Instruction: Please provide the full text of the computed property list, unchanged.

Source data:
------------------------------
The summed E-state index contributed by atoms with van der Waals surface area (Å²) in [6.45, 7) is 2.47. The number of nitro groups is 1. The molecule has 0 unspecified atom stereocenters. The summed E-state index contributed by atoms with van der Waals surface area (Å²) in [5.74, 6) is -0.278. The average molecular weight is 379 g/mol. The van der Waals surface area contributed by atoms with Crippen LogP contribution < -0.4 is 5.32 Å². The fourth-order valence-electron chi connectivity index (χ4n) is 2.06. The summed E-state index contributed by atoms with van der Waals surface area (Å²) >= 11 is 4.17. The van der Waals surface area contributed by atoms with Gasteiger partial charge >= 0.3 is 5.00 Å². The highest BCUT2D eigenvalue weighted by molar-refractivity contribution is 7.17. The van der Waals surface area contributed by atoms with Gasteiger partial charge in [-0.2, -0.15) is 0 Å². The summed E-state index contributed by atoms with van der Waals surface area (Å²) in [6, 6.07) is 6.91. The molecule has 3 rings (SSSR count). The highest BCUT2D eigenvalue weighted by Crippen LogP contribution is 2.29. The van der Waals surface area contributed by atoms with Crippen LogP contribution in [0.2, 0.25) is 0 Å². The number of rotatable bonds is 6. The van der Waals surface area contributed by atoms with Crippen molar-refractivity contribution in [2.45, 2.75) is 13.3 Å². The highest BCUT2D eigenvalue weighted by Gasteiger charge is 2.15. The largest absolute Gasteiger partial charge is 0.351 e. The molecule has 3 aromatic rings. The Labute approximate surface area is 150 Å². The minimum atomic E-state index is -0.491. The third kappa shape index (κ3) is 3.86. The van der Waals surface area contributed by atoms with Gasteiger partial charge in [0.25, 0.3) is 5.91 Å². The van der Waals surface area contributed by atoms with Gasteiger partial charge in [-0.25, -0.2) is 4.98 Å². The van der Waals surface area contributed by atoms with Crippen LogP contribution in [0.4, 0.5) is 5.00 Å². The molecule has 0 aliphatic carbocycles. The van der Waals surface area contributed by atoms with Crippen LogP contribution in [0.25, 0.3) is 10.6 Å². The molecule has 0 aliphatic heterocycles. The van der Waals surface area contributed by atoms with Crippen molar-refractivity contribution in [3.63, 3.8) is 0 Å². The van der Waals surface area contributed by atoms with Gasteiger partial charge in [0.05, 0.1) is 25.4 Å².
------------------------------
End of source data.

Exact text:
The summed E-state index contributed by atoms with van der Waals surface area (Å²) in [6.45, 7) is 2.47. The number of nitro groups is 1. The molecule has 0 unspecified atom stereocenters. The summed E-state index contributed by atoms with van der Waals surface area (Å²) in [5.74, 6) is -0.278. The average molecular weight is 379 g/mol. The van der Waals surface area contributed by atoms with Crippen LogP contribution < -0.4 is 5.32 Å². The fourth-order valence-electron chi connectivity index (χ4n) is 2.06. The summed E-state index contributed by atoms with van der Waals surface area (Å²) >= 11 is 4.17. The van der Waals surface area contributed by atoms with Gasteiger partial charge >= 0.3 is 5.00 Å². The highest BCUT2D eigenvalue weighted by molar-refractivity contribution is 7.17. The van der Waals surface area contributed by atoms with Gasteiger partial charge in [-0.2, -0.15) is 0 Å². The summed E-state index contributed by atoms with van der Waals surface area (Å²) in [6, 6.07) is 6.91. The molecule has 3 rings (SSSR count). The highest BCUT2D eigenvalue weighted by Crippen LogP contribution is 2.29. The van der Waals surface area contributed by atoms with Crippen LogP contribution in [0.2, 0.25) is 0 Å². The number of rotatable bonds is 6. The van der Waals surface area contributed by atoms with Crippen molar-refractivity contribution in [2.45, 2.75) is 13.3 Å². The highest BCUT2D eigenvalue weighted by Gasteiger charge is 2.15. The largest absolute Gasteiger partial charge is 0.351 e. The molecule has 3 aromatic rings. The Labute approximate surface area is 150 Å². The minimum atomic E-state index is -0.491. The third kappa shape index (κ3) is 3.86. The van der Waals surface area contributed by atoms with Gasteiger partial charge in [0.25, 0.3) is 5.91 Å². The van der Waals surface area contributed by atoms with Gasteiger partial charge in [-0.25, -0.2) is 4.98 Å². The van der Waals surface area contributed by atoms with Crippen LogP contribution in [0.4, 0.5) is 5.00 Å². The molecule has 0 aliphatic carbocycles. The van der Waals surface area contributed by atoms with Crippen LogP contribution in [0.25, 0.3) is 10.6 Å². The molecule has 0 aliphatic heterocycles. The van der Waals surface area contributed by atoms with Crippen molar-refractivity contribution in [3.63, 3.8) is 0 Å². The van der Waals surface area contributed by atoms with Gasteiger partial charge in [0.05, 0.1) is 25.4 Å².